In total, over 6,700 miles of land, sea and people lie between Knoxville and Japan. To the average observer, it may seem like a no-brainer to mark these two cities as totally distinct.
But for Noriko Horiguchi, UT’s associate professor of modern Japanese literature, the opposite rings true.
A native of Kobe, Japan, Horiguchi originally took a position at UT in 2002, before which she spent 10 years in the northeastern United States. Like many visitors to the U.S., Horiguchi initially assumed America’s culture was synonymous with its big cities. Yet, after interacting with southern hospitality, its politeness and the general “indirect manner” with which Knoxville residents speak, Horiguchi came to discover that the American South was much closer Japan than she originally believed.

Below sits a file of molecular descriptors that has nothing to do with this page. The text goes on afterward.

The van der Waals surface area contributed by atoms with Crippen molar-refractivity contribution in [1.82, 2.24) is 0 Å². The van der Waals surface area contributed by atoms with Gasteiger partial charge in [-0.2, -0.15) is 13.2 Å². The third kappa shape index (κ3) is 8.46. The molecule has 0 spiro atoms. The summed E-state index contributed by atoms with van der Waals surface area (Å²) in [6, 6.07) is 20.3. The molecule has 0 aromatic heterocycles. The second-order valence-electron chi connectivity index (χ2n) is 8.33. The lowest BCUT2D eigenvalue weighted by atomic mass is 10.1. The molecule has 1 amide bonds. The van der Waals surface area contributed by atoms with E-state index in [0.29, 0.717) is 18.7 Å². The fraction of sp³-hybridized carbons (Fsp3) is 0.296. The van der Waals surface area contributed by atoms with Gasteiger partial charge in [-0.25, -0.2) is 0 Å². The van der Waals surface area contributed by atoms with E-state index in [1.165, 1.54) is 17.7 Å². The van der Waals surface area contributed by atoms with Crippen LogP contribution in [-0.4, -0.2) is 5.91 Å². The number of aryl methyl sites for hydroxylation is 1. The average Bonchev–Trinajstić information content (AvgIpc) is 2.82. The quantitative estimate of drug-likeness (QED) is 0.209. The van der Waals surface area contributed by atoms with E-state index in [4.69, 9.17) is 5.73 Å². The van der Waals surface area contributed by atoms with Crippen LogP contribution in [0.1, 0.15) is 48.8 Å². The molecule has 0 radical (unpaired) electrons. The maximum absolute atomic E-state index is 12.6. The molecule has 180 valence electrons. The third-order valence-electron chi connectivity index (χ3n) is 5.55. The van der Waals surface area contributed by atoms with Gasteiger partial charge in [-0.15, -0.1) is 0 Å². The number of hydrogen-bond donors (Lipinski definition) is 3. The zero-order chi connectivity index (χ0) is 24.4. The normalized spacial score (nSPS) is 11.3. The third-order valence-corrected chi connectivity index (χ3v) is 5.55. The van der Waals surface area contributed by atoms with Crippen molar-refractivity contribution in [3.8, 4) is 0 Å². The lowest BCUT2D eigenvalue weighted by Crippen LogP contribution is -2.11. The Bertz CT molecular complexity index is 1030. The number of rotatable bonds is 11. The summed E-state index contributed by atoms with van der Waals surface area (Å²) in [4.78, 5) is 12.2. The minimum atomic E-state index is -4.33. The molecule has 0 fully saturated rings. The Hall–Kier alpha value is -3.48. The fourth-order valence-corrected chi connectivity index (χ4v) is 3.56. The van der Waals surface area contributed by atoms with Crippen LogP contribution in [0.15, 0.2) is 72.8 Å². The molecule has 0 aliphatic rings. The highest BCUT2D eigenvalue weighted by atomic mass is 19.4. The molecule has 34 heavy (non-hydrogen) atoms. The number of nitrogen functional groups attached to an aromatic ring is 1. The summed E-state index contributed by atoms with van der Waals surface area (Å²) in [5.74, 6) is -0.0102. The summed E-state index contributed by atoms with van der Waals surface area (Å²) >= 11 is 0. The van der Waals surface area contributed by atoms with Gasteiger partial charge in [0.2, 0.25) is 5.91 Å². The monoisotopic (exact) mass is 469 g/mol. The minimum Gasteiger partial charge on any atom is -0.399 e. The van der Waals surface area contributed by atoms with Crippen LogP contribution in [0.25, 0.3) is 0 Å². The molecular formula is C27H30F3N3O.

“It’s sort of strangely familiar when I encounter people here, and so I’m comfortable with that,” Horiguchi said. “I thought that [Northeast] was the American culture, and it’s not. I’m much more used to the way it is here.”